• Pupillary light reflex: Shine a bright light in the patient’s eye and assess for pupillary constriction. Both pupils should constrict, even when light is only signed into a single eye. This test assesses CN 2 (optic nerve) and CN 3 (oculomotor nerve). (Note: pupillary light reflexes are often slower in horses than in small animal patients.1) 
  • Corneal reflex: While holding the eyelids open, touch the cornea gently. The globe should retract. This reflex assesses CN 5 (trigeminal nerve) and CN 6 (abducens nerve). 
  • Palpebral reflex: Touch the lateral or medial canthus of the eyelids and ensure that the animal blinks. In horses, this reflex should be so strong that the snapping of the eyelids is audible.1 This test assesses CN 5 (trigeminal nerve) and CN 7 (facial nerve). 
  • Intranasal sensation: Insert a hemostat gently into the tip of the nostril and see whether the animal moves away from the stimulus. This test assesses CN 5 (trigeminal nerve).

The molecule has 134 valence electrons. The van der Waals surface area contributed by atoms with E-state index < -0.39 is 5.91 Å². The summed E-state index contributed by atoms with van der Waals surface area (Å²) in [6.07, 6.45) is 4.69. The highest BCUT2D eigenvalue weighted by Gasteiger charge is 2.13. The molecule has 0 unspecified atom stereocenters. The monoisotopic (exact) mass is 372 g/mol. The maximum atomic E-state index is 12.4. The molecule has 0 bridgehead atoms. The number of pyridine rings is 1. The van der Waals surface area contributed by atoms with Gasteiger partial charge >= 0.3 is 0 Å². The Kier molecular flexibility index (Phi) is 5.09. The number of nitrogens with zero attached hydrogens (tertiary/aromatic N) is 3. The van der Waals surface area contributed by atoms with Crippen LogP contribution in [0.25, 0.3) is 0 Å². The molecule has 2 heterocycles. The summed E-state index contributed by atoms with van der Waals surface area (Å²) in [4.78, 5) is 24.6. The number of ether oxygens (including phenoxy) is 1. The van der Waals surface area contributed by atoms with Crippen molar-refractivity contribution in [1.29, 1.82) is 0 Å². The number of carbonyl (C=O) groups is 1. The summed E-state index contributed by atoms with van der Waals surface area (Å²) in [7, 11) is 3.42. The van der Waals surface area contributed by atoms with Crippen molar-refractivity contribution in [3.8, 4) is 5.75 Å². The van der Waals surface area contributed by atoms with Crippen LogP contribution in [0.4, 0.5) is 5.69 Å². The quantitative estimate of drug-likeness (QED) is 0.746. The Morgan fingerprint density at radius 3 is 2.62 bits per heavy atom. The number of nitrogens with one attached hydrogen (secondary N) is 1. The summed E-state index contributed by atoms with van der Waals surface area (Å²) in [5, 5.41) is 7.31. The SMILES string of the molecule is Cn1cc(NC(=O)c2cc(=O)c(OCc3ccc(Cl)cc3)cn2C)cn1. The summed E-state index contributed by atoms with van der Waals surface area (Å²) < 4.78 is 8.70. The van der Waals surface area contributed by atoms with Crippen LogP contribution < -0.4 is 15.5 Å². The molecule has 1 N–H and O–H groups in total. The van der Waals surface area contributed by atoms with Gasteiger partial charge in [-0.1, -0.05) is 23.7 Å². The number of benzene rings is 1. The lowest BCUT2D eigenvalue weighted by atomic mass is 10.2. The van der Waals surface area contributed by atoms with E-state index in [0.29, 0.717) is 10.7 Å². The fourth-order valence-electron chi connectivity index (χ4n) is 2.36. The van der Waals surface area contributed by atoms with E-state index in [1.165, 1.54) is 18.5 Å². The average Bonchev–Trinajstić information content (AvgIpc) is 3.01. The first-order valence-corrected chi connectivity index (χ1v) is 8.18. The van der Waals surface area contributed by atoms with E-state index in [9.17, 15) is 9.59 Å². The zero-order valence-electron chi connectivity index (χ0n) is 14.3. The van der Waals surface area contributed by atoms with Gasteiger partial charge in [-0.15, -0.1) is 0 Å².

• Assess jaw tone. Loss of jaw tone is typically associated with a lesion of CN 5 (trigeminal nerve), while increased jaw tone is often caused by a myopathy. 
  • Clap loudly and look for a response. The ability to hear is dependent on CN 8 (vestibulocochlear nerve). 
  • Swallowing: In small animals, swallowing is tested by rubbing the patient’s throat to elicit a swallow. In horses and other large animals, the patient is observed while eating. Swallowing is dependent on CN 9 (glossopharyngeal nerve) and CN 10 (vagus nerve).